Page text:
A pilot was seen sleeping during a flight, startled passengers, but it turns out that he was only following FAA mandatory rest requirements.
A United pilot who shocked passengers to exit the cockpit to take a nap in the first class on a flight from Newark to Glasgow than following the safety instructions, the airline said.
A passenger on the night Aug. 22 flight took a picture of the sleeping captain after noticing he changed from his uniform in the toilet, and then laid down for a break in the plane with empty seats.
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“He slept an hour and a half, when the first officer went to sleep. The flight was about seven hours,” the passenger told the Daily Record.
“I don’t think the captain of a flight filled with hundreds of people in a vulnerable position. Certainly when pilots in need of a rest mid-flight, they should do it away from the passengers. I have travelled to the US often and have never witnessed it.”
However, despite the passenger shock, this situation is not uncommon, and it should not be a cause for concern if it is only a safety precaution to keep the crew from getting fatigued.
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The Federal Aviation Administration requires pilots to get a certain number of hours of rest in any 24-hour period.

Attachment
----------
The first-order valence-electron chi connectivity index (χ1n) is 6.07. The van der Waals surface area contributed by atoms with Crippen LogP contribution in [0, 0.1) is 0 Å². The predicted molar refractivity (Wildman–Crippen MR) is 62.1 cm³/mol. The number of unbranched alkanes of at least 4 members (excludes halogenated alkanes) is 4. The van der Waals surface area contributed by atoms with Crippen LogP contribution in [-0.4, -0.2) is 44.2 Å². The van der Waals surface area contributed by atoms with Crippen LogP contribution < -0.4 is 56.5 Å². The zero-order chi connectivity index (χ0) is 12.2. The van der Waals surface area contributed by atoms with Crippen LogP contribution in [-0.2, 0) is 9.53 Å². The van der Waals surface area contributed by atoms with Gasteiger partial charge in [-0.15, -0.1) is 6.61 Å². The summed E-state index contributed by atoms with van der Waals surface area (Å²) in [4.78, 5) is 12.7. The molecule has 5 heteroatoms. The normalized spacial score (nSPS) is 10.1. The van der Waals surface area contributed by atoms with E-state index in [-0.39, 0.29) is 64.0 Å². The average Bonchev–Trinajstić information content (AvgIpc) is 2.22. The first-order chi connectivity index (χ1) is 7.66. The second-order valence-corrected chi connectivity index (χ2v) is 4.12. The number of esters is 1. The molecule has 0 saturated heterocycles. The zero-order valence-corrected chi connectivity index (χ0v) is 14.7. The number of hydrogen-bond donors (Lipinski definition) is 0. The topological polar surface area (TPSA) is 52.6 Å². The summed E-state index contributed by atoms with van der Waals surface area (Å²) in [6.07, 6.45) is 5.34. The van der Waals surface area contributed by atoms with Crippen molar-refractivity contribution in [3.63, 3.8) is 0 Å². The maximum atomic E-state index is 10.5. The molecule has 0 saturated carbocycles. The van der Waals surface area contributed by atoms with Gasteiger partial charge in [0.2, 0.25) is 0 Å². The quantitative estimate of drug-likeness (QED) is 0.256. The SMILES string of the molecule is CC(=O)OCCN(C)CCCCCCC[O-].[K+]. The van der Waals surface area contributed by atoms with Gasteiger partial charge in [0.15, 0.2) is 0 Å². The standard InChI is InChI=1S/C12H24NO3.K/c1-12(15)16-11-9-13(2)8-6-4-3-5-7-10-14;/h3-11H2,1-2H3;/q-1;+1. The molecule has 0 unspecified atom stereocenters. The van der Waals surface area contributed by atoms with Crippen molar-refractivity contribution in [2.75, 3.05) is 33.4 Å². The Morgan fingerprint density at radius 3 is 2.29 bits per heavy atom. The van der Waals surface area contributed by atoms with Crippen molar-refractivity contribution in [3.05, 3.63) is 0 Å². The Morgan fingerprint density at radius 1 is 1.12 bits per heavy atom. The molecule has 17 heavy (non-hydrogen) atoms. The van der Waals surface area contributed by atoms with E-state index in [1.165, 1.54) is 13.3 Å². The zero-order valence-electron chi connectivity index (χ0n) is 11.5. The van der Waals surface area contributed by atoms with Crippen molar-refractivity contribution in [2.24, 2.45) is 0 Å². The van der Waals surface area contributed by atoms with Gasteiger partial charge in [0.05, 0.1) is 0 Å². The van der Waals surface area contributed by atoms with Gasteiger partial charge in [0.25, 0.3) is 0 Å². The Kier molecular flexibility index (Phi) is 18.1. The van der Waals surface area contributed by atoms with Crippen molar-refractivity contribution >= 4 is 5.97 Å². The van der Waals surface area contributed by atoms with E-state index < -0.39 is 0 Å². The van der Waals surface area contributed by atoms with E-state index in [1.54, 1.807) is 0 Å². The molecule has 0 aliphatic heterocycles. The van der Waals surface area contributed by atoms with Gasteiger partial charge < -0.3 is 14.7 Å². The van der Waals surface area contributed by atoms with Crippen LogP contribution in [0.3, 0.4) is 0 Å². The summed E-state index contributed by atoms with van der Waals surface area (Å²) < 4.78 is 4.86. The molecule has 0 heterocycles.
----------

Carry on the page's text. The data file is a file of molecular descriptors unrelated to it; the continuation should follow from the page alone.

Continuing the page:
“Because many airlines fly non-stop ultra-long-range flights, the FAA continues to evaluate the latest research on the effects of time zone changes on circadian rhythm and time zone changes to mitigate pilot fatigue. For international flights more than 12 hours of the flight, carriers must establish rest periods and adequate sleeping facilities outside of the cockpit for in-flight rest”, according to an FAA fact sheet on Pilot Flight Time, Rest and Fatigue.
While many planes have a certain private area above the galley to the front, intended for the crew members resting, a smaller aircraft is not of those areas. On the Boeing 757-200 model aircraft, which flew from Newark to Glasgow, one of the 16 lie-flat business class seats is reserved for the rest of the crew area, according to The Points Guy.
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A United spokesman confirmed the pilot on the flight in question meet regulatory safety requirements.
“The safety of our customers and employees is our highest priority. On trans-Atlantic flights, our pilots are required by the FAA to take a break. The aircraft on this route was operated by a cockpit crew of three, and this test was after the FAA-mandated crew rest requirements,” the spokesperson said.
Michelle Gant is a writer and editor for Fox News Lifestyle.